As a waterfront community with mixed uses, Boston Harbor presents challenges for future development. With industrial, maritime, commercial, recreational, and residential areas side-by-side, understanding a holistic picture of Boston’s waterfront is essential to the success of growth and expansion.
At WPI’s Boston Project Center, a team of students worked in collaboration with project sponsor Boston Harbor Now to study opportunities to promote multiple uses for future growth and function. The student team included computer science major Ching Wing Cheng, electrical and computer engineering major Tyler Morris, and computer science major Thomas White. As part of their Interactive Qualifying Project (IQP)—a project that requires teams to delve into problems that matter to real people—the students investigated, identified, and suggested mixed uses in Boston’s waterfront.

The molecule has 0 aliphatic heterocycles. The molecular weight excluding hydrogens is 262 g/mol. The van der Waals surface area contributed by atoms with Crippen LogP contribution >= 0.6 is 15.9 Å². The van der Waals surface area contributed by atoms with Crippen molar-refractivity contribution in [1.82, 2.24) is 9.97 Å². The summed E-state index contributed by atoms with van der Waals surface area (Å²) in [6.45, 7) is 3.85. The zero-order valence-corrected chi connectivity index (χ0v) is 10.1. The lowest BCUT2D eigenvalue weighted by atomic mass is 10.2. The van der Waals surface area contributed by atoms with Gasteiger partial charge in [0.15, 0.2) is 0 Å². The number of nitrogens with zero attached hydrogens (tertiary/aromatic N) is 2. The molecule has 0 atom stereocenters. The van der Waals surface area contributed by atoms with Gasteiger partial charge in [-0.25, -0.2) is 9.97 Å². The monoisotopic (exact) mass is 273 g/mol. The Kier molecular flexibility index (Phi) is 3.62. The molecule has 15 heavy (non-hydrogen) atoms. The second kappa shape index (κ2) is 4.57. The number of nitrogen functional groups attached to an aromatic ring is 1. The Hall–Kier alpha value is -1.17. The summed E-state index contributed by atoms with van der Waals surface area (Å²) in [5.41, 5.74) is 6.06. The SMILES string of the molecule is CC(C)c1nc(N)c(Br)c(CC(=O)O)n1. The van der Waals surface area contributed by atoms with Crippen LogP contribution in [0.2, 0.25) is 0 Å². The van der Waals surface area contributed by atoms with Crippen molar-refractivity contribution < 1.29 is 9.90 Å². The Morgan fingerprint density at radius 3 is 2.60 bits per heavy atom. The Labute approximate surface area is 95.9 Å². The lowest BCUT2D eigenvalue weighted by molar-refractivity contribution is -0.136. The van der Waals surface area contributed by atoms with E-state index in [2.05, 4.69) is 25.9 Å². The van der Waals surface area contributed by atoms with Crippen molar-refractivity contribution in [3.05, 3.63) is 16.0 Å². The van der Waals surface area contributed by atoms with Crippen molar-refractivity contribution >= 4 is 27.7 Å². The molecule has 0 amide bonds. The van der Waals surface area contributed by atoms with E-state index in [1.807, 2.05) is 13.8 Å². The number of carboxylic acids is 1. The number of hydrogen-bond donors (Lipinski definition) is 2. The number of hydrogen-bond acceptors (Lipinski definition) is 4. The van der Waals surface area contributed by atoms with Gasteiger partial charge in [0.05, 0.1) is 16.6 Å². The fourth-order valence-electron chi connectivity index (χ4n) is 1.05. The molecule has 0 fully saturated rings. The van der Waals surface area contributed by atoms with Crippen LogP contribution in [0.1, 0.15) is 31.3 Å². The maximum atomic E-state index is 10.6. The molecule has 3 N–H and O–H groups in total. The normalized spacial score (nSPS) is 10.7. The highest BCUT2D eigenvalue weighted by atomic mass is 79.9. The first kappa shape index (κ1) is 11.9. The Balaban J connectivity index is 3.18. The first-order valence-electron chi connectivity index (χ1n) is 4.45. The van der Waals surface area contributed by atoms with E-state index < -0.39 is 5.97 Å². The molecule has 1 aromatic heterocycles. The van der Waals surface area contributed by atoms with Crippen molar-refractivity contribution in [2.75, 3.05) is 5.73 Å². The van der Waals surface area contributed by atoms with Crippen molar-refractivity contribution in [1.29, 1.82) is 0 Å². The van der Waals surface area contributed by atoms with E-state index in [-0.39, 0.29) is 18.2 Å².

Jill Valdes Horwood, director of policy for Boston Harbor Now, says the organization was seeking ideas for mixed uses on an operating waterfront. Proposed ideas needed to be exciting but within the real boundaries of what might be possible, allowed, and useful within an industrial waterfront.
“Boston Harbor Now is focused on improving the working port and really creating a 21st century waterfront,” she says. “The students are helping us put together mixed uses that are compatible with existing working waterfront industrial businesses.”